Guadalupe Bay is a slender inlet of San Antonio Bay in Calhoun County, Texas, United States, near the settlements of Seadrift and Long Mott. It is fed by the Guadalupe River, and is the site of the river's two mouths.
Guadalupe Bay Wikipedia
The etymology of Guadalupe Bay derived from the Guadalupe River, which was named in honor of Our Lady of Guadalupe by Alonso De León.
The bay formed as the Guadalupe River delta discharge extended into San Antonio Bay, forming the subdelta headland that can now be found between the Hynes and Guadalupe Bays. While the bay's formation as it is known today was not finalized until about 500 years ago (and is continuing to change), human settlement predates the current formation. The Karankawa Indians resided on the Guadalupe Bay sporadically during the past 2,500 years. Archeological evidence suggests that during the active periods, the Karankawa migrated seasonally between the bays and the inland. During the winter months, groups of about 500 would arrive at the bay to fish, hunt and collect shellfish. The salinity of the bay decreased as the San Antonio River joined with the Guadalupe River about 1,500 years ago, diminishing the shellfish population.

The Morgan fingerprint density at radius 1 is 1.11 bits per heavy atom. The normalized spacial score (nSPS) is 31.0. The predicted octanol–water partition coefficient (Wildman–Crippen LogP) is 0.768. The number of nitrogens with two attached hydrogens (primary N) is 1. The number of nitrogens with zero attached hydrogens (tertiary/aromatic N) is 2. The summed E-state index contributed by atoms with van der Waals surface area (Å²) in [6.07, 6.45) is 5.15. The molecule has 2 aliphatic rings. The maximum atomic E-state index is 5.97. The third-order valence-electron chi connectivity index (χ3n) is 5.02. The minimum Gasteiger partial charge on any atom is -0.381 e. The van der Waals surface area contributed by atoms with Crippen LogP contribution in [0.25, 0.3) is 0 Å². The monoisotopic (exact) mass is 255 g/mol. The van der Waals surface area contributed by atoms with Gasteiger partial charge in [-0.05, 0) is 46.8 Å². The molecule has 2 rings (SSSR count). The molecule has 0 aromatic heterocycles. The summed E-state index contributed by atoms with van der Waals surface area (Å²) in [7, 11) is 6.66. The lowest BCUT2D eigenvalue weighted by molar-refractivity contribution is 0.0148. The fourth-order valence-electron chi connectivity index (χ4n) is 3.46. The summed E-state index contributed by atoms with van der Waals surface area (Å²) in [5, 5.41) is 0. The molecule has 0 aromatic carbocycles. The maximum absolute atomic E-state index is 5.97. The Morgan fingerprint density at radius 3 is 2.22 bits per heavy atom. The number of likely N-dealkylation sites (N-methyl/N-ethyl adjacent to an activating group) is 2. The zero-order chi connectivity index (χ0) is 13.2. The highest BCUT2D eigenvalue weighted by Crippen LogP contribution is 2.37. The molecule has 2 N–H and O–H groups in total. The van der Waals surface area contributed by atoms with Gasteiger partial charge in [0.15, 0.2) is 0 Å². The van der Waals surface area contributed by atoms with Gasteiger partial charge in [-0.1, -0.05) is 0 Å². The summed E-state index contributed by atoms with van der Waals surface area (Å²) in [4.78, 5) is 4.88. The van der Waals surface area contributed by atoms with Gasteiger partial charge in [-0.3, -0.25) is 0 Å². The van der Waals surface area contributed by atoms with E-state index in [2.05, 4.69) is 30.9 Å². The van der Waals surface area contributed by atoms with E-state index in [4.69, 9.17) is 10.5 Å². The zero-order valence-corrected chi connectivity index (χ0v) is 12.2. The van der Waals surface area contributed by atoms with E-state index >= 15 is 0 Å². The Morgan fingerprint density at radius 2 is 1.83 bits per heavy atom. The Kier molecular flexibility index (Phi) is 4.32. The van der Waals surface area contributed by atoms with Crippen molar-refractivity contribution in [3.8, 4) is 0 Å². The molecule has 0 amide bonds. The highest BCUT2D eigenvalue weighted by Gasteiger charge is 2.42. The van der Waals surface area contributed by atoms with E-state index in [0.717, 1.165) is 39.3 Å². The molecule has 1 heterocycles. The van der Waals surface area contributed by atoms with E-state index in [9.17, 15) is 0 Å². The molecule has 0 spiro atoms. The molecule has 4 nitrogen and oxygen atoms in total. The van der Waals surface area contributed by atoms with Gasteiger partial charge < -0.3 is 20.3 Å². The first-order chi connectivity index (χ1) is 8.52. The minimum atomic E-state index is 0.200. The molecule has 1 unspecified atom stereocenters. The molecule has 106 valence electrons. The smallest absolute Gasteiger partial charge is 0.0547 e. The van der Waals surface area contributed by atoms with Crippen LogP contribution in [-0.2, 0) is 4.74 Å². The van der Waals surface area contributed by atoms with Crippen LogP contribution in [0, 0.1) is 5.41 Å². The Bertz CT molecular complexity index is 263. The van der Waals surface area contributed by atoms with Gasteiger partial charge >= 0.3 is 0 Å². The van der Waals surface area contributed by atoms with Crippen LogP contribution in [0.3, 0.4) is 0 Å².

By 1967, dredging was complete on the Victoria Barge Canal from Victoria to the Intracoastal Waterway, and ran along the shore of Guadalupe Bay. During the construction, ancient artifacts and middens were discovered. Shortly thereafter, the Guadalupe Bay Archeological Site was established.
Finfish found in the bay include Black drum, redfish, sheepshead and spotted seatrout. In the upper reaches, the freshwater varieties of channel catfish, flathead catfish and gar have been caught. Oysters are native to the bay, but cannot be harvested due to restrictions by the Texas Department of State Health Services. Shrimping is likewise prohibited due to its classification as a nursery bay.